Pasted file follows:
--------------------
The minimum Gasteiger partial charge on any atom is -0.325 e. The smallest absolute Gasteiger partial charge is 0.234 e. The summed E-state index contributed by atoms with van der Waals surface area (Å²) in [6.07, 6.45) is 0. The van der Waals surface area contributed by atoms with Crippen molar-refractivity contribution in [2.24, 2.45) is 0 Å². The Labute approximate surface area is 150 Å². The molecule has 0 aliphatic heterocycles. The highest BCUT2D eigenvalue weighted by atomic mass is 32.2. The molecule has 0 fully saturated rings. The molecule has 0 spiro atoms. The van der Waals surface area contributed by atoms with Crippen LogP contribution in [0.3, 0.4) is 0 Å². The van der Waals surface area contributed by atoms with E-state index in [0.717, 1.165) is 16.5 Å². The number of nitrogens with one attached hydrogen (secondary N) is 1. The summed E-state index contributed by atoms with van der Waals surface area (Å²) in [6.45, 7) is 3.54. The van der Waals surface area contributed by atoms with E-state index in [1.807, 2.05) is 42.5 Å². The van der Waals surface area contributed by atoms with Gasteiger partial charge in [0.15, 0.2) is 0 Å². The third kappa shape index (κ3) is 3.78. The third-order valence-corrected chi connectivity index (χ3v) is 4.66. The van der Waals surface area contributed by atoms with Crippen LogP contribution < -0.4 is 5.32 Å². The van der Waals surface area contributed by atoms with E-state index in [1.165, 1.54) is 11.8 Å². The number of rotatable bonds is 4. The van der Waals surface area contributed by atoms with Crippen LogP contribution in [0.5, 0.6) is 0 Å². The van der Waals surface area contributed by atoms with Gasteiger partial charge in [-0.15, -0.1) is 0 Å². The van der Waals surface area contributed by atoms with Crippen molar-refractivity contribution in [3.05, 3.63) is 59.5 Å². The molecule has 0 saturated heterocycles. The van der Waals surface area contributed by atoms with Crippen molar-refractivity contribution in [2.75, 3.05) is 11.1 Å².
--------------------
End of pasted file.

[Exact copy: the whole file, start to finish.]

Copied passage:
The minimum Gasteiger partial charge on any atom is -0.325 e. The smallest absolute Gasteiger partial charge is 0.234 e. The summed E-state index contributed by atoms with van der Waals surface area (Å²) in [6.07, 6.45) is 0. The van der Waals surface area contributed by atoms with Crippen molar-refractivity contribution in [2.24, 2.45) is 0 Å². The Labute approximate surface area is 150 Å². The molecule has 0 aliphatic heterocycles. The highest BCUT2D eigenvalue weighted by atomic mass is 32.2. The molecule has 0 fully saturated rings. The molecule has 0 spiro atoms. The van der Waals surface area contributed by atoms with Crippen LogP contribution in [0.3, 0.4) is 0 Å². The van der Waals surface area contributed by atoms with E-state index in [0.717, 1.165) is 16.5 Å². The number of nitrogens with one attached hydrogen (secondary N) is 1. The summed E-state index contributed by atoms with van der Waals surface area (Å²) in [6.45, 7) is 3.54. The van der Waals surface area contributed by atoms with E-state index in [1.807, 2.05) is 42.5 Å². The van der Waals surface area contributed by atoms with Gasteiger partial charge in [0.15, 0.2) is 0 Å². The third kappa shape index (κ3) is 3.78. The third-order valence-corrected chi connectivity index (χ3v) is 4.66. The van der Waals surface area contributed by atoms with Crippen LogP contribution < -0.4 is 5.32 Å². The van der Waals surface area contributed by atoms with E-state index in [1.165, 1.54) is 11.8 Å². The number of rotatable bonds is 4. The van der Waals surface area contributed by atoms with Crippen LogP contribution in [0.5, 0.6) is 0 Å². The van der Waals surface area contributed by atoms with Gasteiger partial charge in [-0.15, -0.1) is 0 Å². The van der Waals surface area contributed by atoms with Crippen molar-refractivity contribution in [3.05, 3.63) is 59.5 Å². The molecule has 0 saturated heterocycles. The van der Waals surface area contributed by atoms with Crippen molar-refractivity contribution in [2.75, 3.05) is 11.1 Å².